The receptors in our gustatory system only paint part of the flavor picture. The volatile molecules that create aromas constitute about 80% of the flavor experience, compared to 20% from the taste. The olfactory system located in the back of the nasal cavity allows us to sense complexities of tea as we inhale. This system is extremely discriminative and sensitive. Humans can distinguish between 1,000 to a predicted high of 4,000 aromas. All of these aromas can be classified into six major groups: floral, fruit, spicy, resin, burnt, and putrid.
During inhalation, aroma molecules from food pile up at the back of the mouth and throat as we breathe. As we swallow, air whips down the nasal cavity and into the lungs, creating a kind of air curtain separating the throat and the mouth. When we exhale, air sweeps into the back of the mouth and throat sending aroma compounds into the nose.[iv]
All of these aroma molecules are generated from carotenoids, lipids, glycosides and Maillards. Carotenoids include beta-carotene have been identified as precursors for flavors like woody, floral, flowery, cooked apple, sweet floral, and fruity. Lipids are fragrant and leafy volatiles initially identified from jasmine flowers, with high concentrations fund in oolong and some green teas. Glycosides are flavorless compounds in fresh tea leaves. During the manufacturing process, injured tealeaf tissues release enzymes into cell walls or cavities creating sweet-herbaceous and cherry flower-like aromas in green tea. Maillards are responsible for putrid, nutty, and roasted flavors in black teas and oolongs.
Surprisingly, aromas are sensed by the limbic system in the brain, which controls emotion, behavior, motivation and long term memory. The olfactory bulb has direct connections to the amygdala and hippocampus. This may be why olfaction, more than any other sense, is so successful at triggering emotions and memories, which can affect how we perceive tastes.[v]
Parasympathetic nervous system
Saliva also plays an important role in the perception of taste. It acts as a solvent, transports solutes to the taste receptors, and provides a buffer for acidic foods. ii Astringency is a sensory attribute that is described as a drying-out of saliva, creating a roughening and puckery sensation felt in the mouth. Foods that are often astringent include red wine, green and black teas, soy-based foods, and certain fruits. In these foods, astringency is caused by the polyphenolic compounds they contain. Polyphenolic compounds may reduce the risk of a variety of illnesses, including cancer and coronary heart disease.[vi]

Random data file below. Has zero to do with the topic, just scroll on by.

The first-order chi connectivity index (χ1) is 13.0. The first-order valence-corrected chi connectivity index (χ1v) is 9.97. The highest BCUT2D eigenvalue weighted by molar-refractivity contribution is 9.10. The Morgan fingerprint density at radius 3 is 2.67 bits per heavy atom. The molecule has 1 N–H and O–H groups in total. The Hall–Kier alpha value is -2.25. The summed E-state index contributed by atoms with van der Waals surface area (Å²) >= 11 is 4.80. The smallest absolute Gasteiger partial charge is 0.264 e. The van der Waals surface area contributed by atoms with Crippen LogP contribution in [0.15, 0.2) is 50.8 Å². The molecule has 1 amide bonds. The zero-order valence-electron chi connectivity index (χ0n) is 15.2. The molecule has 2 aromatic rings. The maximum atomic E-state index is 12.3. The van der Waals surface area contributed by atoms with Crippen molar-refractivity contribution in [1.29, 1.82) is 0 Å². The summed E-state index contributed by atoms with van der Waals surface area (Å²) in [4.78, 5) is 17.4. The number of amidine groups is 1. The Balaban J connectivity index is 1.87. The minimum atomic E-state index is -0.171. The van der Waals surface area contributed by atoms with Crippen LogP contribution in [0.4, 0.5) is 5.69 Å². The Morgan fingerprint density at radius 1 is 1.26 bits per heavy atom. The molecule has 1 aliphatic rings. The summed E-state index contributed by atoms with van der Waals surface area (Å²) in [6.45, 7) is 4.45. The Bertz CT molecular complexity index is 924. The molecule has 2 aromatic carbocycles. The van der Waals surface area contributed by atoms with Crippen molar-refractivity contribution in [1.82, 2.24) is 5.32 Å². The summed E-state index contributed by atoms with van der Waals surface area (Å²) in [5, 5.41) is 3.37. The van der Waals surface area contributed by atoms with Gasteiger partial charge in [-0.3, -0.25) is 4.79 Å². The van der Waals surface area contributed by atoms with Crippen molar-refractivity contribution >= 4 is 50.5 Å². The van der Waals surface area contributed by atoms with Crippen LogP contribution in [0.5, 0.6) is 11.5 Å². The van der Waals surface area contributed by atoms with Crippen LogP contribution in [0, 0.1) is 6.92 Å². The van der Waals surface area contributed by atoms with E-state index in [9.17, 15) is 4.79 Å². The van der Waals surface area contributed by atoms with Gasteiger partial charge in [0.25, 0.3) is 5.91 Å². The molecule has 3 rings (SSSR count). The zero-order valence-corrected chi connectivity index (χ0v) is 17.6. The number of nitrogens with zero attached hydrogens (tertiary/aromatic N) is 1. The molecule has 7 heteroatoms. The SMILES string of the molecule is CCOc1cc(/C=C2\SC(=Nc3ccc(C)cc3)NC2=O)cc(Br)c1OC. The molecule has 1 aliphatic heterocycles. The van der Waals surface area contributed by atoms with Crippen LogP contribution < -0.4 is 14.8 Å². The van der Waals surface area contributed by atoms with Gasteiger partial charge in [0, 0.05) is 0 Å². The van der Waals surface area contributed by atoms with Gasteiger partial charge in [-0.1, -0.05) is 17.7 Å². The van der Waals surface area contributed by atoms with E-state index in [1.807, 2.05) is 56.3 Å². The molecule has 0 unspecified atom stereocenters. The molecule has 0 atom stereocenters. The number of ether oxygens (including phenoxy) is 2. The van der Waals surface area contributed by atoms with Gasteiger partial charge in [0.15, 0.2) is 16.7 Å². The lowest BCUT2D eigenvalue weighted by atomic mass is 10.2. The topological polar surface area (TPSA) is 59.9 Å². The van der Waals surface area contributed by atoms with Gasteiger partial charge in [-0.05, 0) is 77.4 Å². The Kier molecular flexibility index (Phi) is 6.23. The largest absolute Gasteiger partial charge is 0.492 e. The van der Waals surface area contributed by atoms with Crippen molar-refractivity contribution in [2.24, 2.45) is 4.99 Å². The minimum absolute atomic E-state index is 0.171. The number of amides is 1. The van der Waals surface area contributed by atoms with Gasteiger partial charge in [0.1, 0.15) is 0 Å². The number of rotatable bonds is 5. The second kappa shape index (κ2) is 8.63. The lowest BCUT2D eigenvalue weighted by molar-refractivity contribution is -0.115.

The Joy and Science of Tasting Tea
Developing one’s tea palate requires relentless tasting and documenting of the many varieties of tea. Understanding the complexities within our own bodies combined with the numerous ways teas are produced and processed makes tea tasting a rewarding challenge which can take a lifetime to master.
[i] Boundless. “Gustation: Taste Buds and Taste.” Boundless Psychology. Boundless, 20 Aug. 2015. Retrieved 17 Dec. 2015 from https://www.boundless.com/psychology/textbooks/boundless-psychology-textbook/sensation-and-perception-5/sensory-processes-38/gustation-taste-buds-and-taste-163-12698/
[ii] Nature. “Gustatory system: The Finer Points of Taste.” Nature: International Weekly Journal of Science. Nature, 20 June 2012. Retrieved 20 Dec. 2015 from http://www.nature.com/nature/journal/v486/n7403_supp/full/486S2a.html
[iii] Neuroscience. “Chapter 9: Chemical Senses: Olfaction and Gustation.” Department of Neurobiology and Anatomy, University of Texas Medical School at Houston, 1997. Retrieved 20 Dec. 2015 from http://neuroscience.uth.tmc.edu/s2/chapter09.html
[iv] The Salt. “Mechanics Of Eating: Why You’ll Miss Flavor If You Scarf Your Food” NPR, 10 Nov. 2015. Retrieved 20 Dec. 2015 from http://www.npr.org/sections/thesalt/2015/11/10/455475805/mechanics-of-eating-why-youll-miss-flavor-if-you-scarf-your-food
[v] Psychology Today. “Smells Ring Bells: How Smell Triggers Memories and Emotions” 12 Jan. 2015. Retrieved 20 Dec. 2015 from https://www.psychologytoday.com/blog/brain-babble/201501/smells-ring-bells-how-smell-triggers-memories-and-emotions
[vi] National Center for Biotechnology Information. “Tea Polyphenols: Prevention of Cancer and Optimizing Health.” NCBI, 7 June 2000. “Retrieved 20 Dec. 2015 from http://www.ncbi.nlm.nih.gov/pubmed/10837321